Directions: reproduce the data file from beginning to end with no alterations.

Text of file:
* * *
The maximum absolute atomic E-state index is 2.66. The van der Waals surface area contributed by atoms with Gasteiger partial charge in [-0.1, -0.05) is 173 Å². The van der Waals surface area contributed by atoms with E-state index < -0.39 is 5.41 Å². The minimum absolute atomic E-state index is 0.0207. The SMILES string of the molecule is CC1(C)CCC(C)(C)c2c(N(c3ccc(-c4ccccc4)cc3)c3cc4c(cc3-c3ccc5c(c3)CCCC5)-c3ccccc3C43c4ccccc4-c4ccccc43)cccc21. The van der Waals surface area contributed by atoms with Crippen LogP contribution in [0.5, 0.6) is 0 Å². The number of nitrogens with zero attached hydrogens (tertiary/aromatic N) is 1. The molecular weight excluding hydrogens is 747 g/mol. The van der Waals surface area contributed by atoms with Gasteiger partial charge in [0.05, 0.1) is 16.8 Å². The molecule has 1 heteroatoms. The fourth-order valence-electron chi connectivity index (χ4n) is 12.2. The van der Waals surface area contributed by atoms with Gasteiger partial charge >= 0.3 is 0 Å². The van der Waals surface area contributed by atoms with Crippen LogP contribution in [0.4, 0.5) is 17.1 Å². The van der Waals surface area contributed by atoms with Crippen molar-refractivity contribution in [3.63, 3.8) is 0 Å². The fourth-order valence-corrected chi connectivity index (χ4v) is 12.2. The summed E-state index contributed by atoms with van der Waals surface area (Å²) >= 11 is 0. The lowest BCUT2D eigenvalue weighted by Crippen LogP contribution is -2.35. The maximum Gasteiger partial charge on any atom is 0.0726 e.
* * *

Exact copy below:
The maximum absolute atomic E-state index is 2.66. The van der Waals surface area contributed by atoms with Gasteiger partial charge in [-0.1, -0.05) is 173 Å². The van der Waals surface area contributed by atoms with E-state index < -0.39 is 5.41 Å². The minimum absolute atomic E-state index is 0.0207. The SMILES string of the molecule is CC1(C)CCC(C)(C)c2c(N(c3ccc(-c4ccccc4)cc3)c3cc4c(cc3-c3ccc5c(c3)CCCC5)-c3ccccc3C43c4ccccc4-c4ccccc43)cccc21. The van der Waals surface area contributed by atoms with Crippen LogP contribution in [0.5, 0.6) is 0 Å². The number of nitrogens with zero attached hydrogens (tertiary/aromatic N) is 1. The molecular weight excluding hydrogens is 747 g/mol. The van der Waals surface area contributed by atoms with Gasteiger partial charge in [0.05, 0.1) is 16.8 Å². The molecule has 1 heteroatoms. The fourth-order valence-electron chi connectivity index (χ4n) is 12.2. The van der Waals surface area contributed by atoms with Gasteiger partial charge >= 0.3 is 0 Å². The van der Waals surface area contributed by atoms with Crippen LogP contribution in [0.4, 0.5) is 17.1 Å². The van der Waals surface area contributed by atoms with Crippen molar-refractivity contribution in [3.63, 3.8) is 0 Å². The fourth-order valence-corrected chi connectivity index (χ4v) is 12.2. The summed E-state index contributed by atoms with van der Waals surface area (Å²) >= 11 is 0. The lowest BCUT2D eigenvalue weighted by Crippen LogP contribution is -2.35. The maximum Gasteiger partial charge on any atom is 0.0726 e.